Jules Tannery (1848-1910). Photo by A. Gerschel & Sons (c. 1866).
March 24, 1848|
|Died||December 11, 1910
|Institutions||École Normale Supérieure
Université de Paris
|Alma mater||École Normale Supérieure|
|Doctoral advisor||Charles Hermite|
|Doctoral students||Albert Châtelet
|Known for||Philosophy of mathematics|
Brother of Paul Tannery
Jules Tannery (March 24, 1848 – December 11, 1910) was a French mathematician, brother of the mathematician and historian of science Paul Tannery, who notably studied under Charles Hermite and was the PhD advisor of Jacques Hadamard.
Under Hermite, he received is doctorate in 1874 for his thesis Propriétés des Intégrales des Équations Différentielle Linéaires à Coefficients Variables.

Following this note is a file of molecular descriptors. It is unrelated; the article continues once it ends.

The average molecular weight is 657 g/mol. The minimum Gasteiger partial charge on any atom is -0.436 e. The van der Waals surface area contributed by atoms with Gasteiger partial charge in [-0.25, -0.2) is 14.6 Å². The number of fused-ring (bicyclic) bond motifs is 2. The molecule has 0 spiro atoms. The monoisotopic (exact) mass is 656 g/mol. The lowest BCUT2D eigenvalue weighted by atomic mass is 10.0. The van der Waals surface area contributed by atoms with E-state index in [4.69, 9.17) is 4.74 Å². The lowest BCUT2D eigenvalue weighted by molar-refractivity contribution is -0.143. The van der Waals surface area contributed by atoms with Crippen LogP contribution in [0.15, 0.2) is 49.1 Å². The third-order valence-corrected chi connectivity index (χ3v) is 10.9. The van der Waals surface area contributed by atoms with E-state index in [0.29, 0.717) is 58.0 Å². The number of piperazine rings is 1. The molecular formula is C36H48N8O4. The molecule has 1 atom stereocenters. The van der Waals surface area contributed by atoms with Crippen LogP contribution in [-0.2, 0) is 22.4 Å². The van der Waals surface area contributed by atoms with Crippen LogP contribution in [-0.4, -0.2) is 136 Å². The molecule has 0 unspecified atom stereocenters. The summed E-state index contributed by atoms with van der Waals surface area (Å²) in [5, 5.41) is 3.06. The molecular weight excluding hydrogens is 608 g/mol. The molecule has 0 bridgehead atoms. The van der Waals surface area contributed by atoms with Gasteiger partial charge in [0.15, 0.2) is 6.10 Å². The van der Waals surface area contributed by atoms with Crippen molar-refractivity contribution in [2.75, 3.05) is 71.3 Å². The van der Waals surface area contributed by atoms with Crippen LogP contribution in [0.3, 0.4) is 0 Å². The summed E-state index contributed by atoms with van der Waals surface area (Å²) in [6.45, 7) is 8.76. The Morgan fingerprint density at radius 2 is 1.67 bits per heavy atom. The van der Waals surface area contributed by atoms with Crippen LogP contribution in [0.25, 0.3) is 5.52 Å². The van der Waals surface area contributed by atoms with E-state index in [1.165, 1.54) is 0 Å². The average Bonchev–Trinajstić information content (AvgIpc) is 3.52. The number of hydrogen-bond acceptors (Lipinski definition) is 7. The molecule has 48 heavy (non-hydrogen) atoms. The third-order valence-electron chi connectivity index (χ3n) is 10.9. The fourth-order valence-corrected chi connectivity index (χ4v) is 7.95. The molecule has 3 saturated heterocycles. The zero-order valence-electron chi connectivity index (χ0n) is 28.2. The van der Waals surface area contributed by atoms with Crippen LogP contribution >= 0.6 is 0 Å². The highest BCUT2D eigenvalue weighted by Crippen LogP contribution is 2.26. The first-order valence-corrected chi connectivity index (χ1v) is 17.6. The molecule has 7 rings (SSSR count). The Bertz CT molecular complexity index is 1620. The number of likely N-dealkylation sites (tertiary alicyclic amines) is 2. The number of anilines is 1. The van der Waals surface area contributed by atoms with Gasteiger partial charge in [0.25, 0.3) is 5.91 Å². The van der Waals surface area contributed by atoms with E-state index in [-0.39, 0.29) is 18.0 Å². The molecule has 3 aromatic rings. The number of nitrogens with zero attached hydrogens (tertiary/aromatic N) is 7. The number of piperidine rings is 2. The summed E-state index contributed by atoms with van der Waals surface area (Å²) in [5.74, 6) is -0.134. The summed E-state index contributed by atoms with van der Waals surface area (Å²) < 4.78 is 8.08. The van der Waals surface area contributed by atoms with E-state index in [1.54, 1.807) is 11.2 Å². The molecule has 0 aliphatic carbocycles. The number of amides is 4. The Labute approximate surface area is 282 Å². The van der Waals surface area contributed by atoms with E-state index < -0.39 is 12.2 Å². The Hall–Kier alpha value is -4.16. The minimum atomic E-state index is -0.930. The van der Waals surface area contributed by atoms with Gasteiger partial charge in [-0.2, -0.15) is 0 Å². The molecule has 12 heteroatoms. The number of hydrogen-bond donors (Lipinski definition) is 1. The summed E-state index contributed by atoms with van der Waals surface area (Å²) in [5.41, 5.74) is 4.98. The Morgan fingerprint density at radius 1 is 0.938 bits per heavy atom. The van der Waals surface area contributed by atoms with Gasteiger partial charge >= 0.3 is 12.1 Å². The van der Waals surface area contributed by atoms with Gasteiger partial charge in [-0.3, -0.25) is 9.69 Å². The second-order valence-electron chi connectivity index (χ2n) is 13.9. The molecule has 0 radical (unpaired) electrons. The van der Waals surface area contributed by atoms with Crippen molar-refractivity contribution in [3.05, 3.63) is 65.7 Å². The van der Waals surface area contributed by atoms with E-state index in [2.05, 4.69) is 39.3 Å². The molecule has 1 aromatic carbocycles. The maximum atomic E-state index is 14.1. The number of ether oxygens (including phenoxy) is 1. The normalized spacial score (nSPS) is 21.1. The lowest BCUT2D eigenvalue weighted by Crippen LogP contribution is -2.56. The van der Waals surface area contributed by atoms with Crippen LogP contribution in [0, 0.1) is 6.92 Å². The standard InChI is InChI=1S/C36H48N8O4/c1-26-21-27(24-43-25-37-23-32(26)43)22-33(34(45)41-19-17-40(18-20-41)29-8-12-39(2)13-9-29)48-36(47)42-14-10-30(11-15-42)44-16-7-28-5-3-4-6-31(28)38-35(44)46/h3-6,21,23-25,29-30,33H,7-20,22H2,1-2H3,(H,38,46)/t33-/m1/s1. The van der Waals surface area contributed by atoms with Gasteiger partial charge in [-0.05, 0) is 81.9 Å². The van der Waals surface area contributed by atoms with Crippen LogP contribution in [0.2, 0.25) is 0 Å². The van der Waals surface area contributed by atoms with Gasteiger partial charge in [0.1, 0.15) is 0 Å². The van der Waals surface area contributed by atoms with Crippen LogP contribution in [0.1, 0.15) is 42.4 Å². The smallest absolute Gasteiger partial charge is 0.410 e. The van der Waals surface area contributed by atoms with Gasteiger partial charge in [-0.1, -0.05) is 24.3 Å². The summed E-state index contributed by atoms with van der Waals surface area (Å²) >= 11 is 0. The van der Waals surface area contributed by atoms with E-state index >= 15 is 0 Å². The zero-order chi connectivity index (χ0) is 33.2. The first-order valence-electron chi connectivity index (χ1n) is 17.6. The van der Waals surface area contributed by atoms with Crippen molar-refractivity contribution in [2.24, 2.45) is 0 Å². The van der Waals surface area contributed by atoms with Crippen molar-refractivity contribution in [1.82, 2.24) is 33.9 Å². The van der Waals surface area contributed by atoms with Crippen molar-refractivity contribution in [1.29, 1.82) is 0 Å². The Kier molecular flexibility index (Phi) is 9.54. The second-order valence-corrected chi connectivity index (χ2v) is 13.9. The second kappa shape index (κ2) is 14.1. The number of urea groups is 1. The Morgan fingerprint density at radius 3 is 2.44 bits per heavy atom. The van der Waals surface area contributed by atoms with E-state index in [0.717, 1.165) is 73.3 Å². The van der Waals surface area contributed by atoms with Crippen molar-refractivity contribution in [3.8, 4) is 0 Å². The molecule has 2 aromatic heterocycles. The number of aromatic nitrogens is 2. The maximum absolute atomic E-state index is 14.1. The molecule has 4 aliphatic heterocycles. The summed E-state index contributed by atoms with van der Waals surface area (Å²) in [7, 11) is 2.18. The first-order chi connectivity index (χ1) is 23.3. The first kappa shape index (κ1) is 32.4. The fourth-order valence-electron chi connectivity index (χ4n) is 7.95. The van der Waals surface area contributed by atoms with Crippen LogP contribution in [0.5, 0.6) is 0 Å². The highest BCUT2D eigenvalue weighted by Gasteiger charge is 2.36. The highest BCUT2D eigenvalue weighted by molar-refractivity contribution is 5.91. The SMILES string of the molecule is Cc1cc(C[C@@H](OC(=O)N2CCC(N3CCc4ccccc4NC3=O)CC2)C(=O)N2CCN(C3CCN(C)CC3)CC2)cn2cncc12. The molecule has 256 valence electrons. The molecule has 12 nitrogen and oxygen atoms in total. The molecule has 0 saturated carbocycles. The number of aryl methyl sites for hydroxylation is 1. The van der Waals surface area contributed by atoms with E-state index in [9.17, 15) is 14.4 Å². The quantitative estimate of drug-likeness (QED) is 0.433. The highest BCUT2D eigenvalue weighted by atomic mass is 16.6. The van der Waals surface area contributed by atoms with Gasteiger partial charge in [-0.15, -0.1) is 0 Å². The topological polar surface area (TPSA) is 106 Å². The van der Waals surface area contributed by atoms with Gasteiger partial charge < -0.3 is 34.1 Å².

He discovered a surface of the fourth order of which all the geodesic lines are algebraic. He was not an inventor, however, but essentially a critic and methodologist. He once remarked, "Mathematicians are so used to their symbols and have so much fun playing with them, that it is sometimes necessary to take their toys away from them in order to oblige them to think."
His efforts were mainly directed to the study of the mathematical foundations and of the philosophical ideas implied in mathematical thinking.
- George Sarton, "Paul, Jules, and Marie Tannery (with a note on Grégoire Wyrouboff)," Isis, Vol. 38, No. 1/2. (Nov., 1947), pp. 33–51.